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Celebrating Life and Death with Rubies

Renaissance gimmel ring with memento mori, dated 1631. German. Height 29.61 mm; exterior diam. 23.7 mm; bezel 14.25 x 12.18 mm.; weight 13.75 grams US size 7.5 UK 0 1/2

For those of you who are celebrating birthdays this month, we are featuring two especially fascinating rings from the Griffin Collection. Both incorporate rubies, which is the birthstone for July, and hidden chambers, but more on that later. First, let's consider the ruby.

The second hardest gems after diamonds, rubies have always been prized for their color. During the Middle Ages, deep-red rubies were imported into Europe from India, Sri Lanka, and Burma. From Afghanistan, merchants brought paler, pinkish stones known as balas, or spinel rubies, which were not as prized because of their less brilliant coloration. Rubies were deemed chief among stones, and those as bright and lustrous as pomegranate flesh were especially celebrated. Their intense red color has often been associated with passion, protection, and love.

Late medieval and Renaissance lapidaries, or collections of writings on precious stones, not only described the physical properties of gems, but also ascribed to them magical powers and intrinsic virtues. Often relying on Roman and Greek sources and more recent texts, these lapidaries proclaimed that the ruby could promote health, dispel bad thoughts, serve as a defense against poison, bring concord between people, and even serve as a guard against lust. In some cases, it was thought that the stone would darken to transmit important information, like the presence of danger, to its wearer. The ruby was a rare and powerful stone, and it comes as no surprise that it appears in extraordinary jewelry.

In the current exhibition Treasures and Talismans: Rings from the Griffin Collection, two rings that feature rubies can be found among the objects associated with the concept of memento mori, which translates literally as "remember death." Memento mori jewelry emerged in the Renaissance, when goldsmiths and other artists developed moralistic images that contrasted youth and beauty with death and decay. The idea was to remind viewers that death could be right around the corner and that knowledge of its presence would incite devotion.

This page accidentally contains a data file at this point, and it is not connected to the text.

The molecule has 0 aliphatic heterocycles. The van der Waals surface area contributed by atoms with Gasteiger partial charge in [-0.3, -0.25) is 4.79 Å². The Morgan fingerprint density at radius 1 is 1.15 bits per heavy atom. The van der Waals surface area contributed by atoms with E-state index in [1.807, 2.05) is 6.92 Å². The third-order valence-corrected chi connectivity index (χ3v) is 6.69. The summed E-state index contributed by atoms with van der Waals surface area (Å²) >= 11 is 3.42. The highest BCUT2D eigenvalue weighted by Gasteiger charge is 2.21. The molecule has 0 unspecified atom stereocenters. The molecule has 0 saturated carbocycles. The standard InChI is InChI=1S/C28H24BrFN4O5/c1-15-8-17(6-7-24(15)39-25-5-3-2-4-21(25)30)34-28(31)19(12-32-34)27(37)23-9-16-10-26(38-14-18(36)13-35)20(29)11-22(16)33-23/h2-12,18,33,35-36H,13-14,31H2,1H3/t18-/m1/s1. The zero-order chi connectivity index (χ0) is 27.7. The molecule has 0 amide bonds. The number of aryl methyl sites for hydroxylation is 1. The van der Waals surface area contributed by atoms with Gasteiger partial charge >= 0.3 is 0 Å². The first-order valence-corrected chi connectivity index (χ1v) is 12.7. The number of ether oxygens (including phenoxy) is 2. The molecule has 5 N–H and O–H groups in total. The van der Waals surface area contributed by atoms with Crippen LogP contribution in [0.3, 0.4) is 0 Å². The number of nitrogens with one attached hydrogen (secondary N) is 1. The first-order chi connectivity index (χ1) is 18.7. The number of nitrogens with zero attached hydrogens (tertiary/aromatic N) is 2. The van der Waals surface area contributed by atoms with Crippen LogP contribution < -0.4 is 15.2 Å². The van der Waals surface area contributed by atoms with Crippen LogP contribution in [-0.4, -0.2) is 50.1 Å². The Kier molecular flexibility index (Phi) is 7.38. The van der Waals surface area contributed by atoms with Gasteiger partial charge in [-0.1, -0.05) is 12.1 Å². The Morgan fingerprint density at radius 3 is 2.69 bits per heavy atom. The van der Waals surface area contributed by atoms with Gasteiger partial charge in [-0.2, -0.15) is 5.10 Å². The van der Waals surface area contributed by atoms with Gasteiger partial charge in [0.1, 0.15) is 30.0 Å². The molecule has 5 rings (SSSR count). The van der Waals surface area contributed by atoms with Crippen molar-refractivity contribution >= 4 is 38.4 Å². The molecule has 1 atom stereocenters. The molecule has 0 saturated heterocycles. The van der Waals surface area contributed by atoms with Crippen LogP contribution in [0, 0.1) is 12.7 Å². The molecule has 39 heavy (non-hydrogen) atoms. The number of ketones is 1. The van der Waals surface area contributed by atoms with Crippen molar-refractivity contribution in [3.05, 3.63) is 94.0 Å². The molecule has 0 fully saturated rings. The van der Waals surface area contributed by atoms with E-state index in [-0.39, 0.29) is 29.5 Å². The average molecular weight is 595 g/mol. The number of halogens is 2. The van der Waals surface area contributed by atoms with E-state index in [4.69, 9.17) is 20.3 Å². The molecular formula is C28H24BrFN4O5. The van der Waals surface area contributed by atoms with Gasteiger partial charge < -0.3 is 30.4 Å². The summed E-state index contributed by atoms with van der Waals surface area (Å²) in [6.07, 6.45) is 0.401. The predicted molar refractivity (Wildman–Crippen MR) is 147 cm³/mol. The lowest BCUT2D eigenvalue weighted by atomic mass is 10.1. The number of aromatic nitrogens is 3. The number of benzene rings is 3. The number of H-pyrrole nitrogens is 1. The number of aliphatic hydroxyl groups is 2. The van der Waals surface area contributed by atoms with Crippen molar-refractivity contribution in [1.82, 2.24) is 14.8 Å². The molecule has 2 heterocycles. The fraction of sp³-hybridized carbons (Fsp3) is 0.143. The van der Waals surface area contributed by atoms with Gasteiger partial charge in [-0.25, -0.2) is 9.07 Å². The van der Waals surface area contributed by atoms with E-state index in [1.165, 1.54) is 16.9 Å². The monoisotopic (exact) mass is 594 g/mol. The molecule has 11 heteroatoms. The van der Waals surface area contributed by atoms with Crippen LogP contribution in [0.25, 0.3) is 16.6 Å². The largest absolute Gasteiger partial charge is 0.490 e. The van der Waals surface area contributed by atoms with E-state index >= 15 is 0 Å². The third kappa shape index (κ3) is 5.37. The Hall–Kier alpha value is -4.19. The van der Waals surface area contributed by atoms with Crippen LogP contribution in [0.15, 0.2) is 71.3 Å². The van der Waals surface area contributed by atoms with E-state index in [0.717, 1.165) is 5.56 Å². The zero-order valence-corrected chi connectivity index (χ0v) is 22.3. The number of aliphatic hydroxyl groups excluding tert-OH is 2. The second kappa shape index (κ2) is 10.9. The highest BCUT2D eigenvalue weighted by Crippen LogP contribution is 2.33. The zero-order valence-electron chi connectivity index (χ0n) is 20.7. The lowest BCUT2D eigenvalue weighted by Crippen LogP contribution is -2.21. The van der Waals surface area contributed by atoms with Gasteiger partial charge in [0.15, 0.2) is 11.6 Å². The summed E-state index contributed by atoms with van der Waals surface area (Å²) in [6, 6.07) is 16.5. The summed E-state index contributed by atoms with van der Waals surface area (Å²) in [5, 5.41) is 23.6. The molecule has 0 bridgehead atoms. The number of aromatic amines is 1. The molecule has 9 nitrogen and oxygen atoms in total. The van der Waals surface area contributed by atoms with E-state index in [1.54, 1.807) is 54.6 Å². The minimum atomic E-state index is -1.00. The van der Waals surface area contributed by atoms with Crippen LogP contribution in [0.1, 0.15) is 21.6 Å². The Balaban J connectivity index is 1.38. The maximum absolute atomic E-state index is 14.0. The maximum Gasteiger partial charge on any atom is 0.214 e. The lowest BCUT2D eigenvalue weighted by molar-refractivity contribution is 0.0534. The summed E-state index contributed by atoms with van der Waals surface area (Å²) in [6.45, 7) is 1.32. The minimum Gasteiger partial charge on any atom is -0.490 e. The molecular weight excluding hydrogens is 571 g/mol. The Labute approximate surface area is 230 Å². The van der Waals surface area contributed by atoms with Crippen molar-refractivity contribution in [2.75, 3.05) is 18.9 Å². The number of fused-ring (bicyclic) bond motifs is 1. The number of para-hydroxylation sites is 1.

Rosary (detail), ca. 1500–1525. German. Ivory, silver, and partially gilded mounts; overall: 24 11/16 x 2 1/8 x 1 3/4 in. (62.7 x 5.4 x 4.5 cm); top terminal: 1 5/8 x 1 5/16 x 1 1/2 in. (4.2 x 3.4 x 3.8 cm). The Metropolitan Museum of Art, New York, Gift of J. Pierpont Morgan, 1917 (17.190.306)

One such message is delivered in haunting but sensuous detail in an ivory rosary bead, where a man's head reveals his skull, and his flesh is crawling with worms. "Remember death," it proclaims. "This is what you will be." This is pretty powerful stuff.

These juxtapositions, often rendered with terrible beauty and startling intimacy, prompted their owners to meditate on the vanity of earthly pursuits and the transient nature of human existence. While sometimes the imagery was exposed for all to see, messages were also revealed through the use of secret chambers. This is where we come back to the two rings.

The first of the two rings features a diamond-encrusted skull and crossbones on its bezel. Originally, the gold was covered in white enamel in order to make the skull and bones stand out against the hoop. The small diamonds glimmer in the light, giving the skull an eerie, engrossing quality, and flipping open the skull reveals a small, heart-shaped ruby nestled inside a secret chamber. It seems to say that love can be found even in death.

Skull memento mori locket ring gold, 17th century. British. Gold, enamel, diamonds, and ruby; weight: 11.3 g.; circumference: 59.5 mm.; size: US 9, UK R 1/2

The second ring is more complex by far, and one would never know the secrets it contains without close examination. Once owned by the Rothschild family, this spectacular ring, replete with vivid enamels, separates into two hoops, sort of like a puzzle ring.

Views of the Renaissance gimmel ring with memento mori together and apart

The bezel combines a table-cut diamond on one side with a vivid, red ruby on the other. The paired stones provide the most visible suggestion that there is more to the ring than meets the eye. When opened, the bezel reveals two hidden chambers, and a tiny gold- and white-enameled baby curls inside one cavity, while a similarly constructed skeleton nestles inside its companion.

An inside view of the Renaissance gimmel ring with memento mori, featuring a baby hidden inside one half of the ring and a skeleton in the other

These contrasting images of the beginning and end of life expose a powerful message, revealed only when the owner divided the ring. The inscription declares: "Whom God has joined together, let no man tear asunder." Here too, love and death coexist, unified in a single work of art, for this ring is not only a memento mori but also a wedding ring.

The ruby and the diamond, with their fiery depth and cold brilliance, make for an extraordinary pair. This ring, known as a gimmel after the Latin word for twin, and the skull ring make two miniature and very memorable works of art for anyone celebrating a July birthday.

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